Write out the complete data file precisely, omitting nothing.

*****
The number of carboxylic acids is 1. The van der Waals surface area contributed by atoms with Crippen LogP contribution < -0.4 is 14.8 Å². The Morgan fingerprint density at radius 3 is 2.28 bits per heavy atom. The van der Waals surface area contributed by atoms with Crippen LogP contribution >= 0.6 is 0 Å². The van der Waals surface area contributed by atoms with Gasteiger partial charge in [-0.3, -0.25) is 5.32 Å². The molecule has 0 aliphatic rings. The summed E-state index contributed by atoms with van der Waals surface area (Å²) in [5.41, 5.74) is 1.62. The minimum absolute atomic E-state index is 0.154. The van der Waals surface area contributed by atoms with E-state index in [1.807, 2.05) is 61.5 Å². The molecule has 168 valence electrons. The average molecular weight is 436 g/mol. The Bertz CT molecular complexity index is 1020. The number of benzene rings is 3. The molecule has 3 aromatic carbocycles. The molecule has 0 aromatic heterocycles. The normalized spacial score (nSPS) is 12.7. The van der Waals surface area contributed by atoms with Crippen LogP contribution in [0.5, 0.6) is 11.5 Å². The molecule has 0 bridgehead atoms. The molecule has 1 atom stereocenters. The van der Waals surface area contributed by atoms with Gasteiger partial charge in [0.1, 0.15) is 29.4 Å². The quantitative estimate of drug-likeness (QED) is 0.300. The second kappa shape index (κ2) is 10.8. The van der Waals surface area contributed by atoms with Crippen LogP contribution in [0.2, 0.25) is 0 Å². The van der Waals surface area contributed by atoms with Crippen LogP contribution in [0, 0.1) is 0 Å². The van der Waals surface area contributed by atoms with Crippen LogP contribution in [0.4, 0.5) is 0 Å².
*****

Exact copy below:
The number of carboxylic acids is 1. The van der Waals surface area contributed by atoms with Crippen LogP contribution < -0.4 is 14.8 Å². The Morgan fingerprint density at radius 3 is 2.28 bits per heavy atom. The van der Waals surface area contributed by atoms with Crippen LogP contribution >= 0.6 is 0 Å². The van der Waals surface area contributed by atoms with Gasteiger partial charge in [-0.3, -0.25) is 5.32 Å². The molecule has 0 aliphatic rings. The summed E-state index contributed by atoms with van der Waals surface area (Å²) in [5.41, 5.74) is 1.62. The minimum absolute atomic E-state index is 0.154. The van der Waals surface area contributed by atoms with E-state index in [1.807, 2.05) is 61.5 Å². The molecule has 168 valence electrons. The average molecular weight is 436 g/mol. The Bertz CT molecular complexity index is 1020. The number of benzene rings is 3. The molecule has 3 aromatic carbocycles. The molecule has 0 aromatic heterocycles. The normalized spacial score (nSPS) is 12.7. The van der Waals surface area contributed by atoms with Crippen LogP contribution in [0.5, 0.6) is 11.5 Å². The molecule has 0 bridgehead atoms. The molecule has 1 atom stereocenters. The van der Waals surface area contributed by atoms with Gasteiger partial charge in [0.1, 0.15) is 29.4 Å². The quantitative estimate of drug-likeness (QED) is 0.300. The second kappa shape index (κ2) is 10.8. The van der Waals surface area contributed by atoms with Crippen LogP contribution in [0.2, 0.25) is 0 Å². The van der Waals surface area contributed by atoms with Crippen LogP contribution in [0, 0.1) is 0 Å². The van der Waals surface area contributed by atoms with Crippen LogP contribution in [0.4, 0.5) is 0 Å².